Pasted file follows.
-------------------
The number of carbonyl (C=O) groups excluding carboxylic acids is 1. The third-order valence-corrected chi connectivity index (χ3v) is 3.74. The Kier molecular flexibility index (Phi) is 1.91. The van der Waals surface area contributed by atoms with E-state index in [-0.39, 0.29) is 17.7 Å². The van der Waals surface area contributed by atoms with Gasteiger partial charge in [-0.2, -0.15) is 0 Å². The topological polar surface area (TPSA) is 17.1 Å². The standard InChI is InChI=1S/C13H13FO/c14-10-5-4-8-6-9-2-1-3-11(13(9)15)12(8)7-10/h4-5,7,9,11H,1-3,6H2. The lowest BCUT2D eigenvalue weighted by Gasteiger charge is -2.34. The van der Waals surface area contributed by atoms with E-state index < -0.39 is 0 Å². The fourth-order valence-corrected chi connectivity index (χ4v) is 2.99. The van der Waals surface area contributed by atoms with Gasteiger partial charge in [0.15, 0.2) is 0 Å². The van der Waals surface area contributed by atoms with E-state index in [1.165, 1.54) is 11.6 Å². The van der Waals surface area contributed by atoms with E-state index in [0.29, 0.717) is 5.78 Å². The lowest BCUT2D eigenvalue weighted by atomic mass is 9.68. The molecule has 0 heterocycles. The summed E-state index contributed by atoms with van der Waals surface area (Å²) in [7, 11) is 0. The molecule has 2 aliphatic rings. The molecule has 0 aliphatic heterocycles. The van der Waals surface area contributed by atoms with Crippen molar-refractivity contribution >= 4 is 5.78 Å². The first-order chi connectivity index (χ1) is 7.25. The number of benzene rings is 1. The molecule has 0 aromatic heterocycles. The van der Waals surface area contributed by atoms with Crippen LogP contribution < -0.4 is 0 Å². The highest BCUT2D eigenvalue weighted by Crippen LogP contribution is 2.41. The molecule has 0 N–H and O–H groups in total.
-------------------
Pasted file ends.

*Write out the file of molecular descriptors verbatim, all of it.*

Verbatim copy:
The number of carbonyl (C=O) groups excluding carboxylic acids is 1. The third-order valence-corrected chi connectivity index (χ3v) is 3.74. The Kier molecular flexibility index (Phi) is 1.91. The van der Waals surface area contributed by atoms with E-state index in [-0.39, 0.29) is 17.7 Å². The van der Waals surface area contributed by atoms with Gasteiger partial charge in [-0.2, -0.15) is 0 Å². The topological polar surface area (TPSA) is 17.1 Å². The standard InChI is InChI=1S/C13H13FO/c14-10-5-4-8-6-9-2-1-3-11(13(9)15)12(8)7-10/h4-5,7,9,11H,1-3,6H2. The lowest BCUT2D eigenvalue weighted by Gasteiger charge is -2.34. The van der Waals surface area contributed by atoms with E-state index < -0.39 is 0 Å². The fourth-order valence-corrected chi connectivity index (χ4v) is 2.99. The van der Waals surface area contributed by atoms with Gasteiger partial charge in [0.15, 0.2) is 0 Å². The van der Waals surface area contributed by atoms with E-state index in [1.165, 1.54) is 11.6 Å². The van der Waals surface area contributed by atoms with E-state index in [0.29, 0.717) is 5.78 Å². The lowest BCUT2D eigenvalue weighted by atomic mass is 9.68. The molecule has 0 heterocycles. The summed E-state index contributed by atoms with van der Waals surface area (Å²) in [7, 11) is 0. The molecule has 2 aliphatic rings. The molecule has 0 aliphatic heterocycles. The van der Waals surface area contributed by atoms with Crippen molar-refractivity contribution >= 4 is 5.78 Å². The first-order chi connectivity index (χ1) is 7.25. The number of benzene rings is 1. The molecule has 0 aromatic heterocycles. The van der Waals surface area contributed by atoms with Crippen LogP contribution < -0.4 is 0 Å². The highest BCUT2D eigenvalue weighted by Crippen LogP contribution is 2.41. The molecule has 0 N–H and O–H groups in total.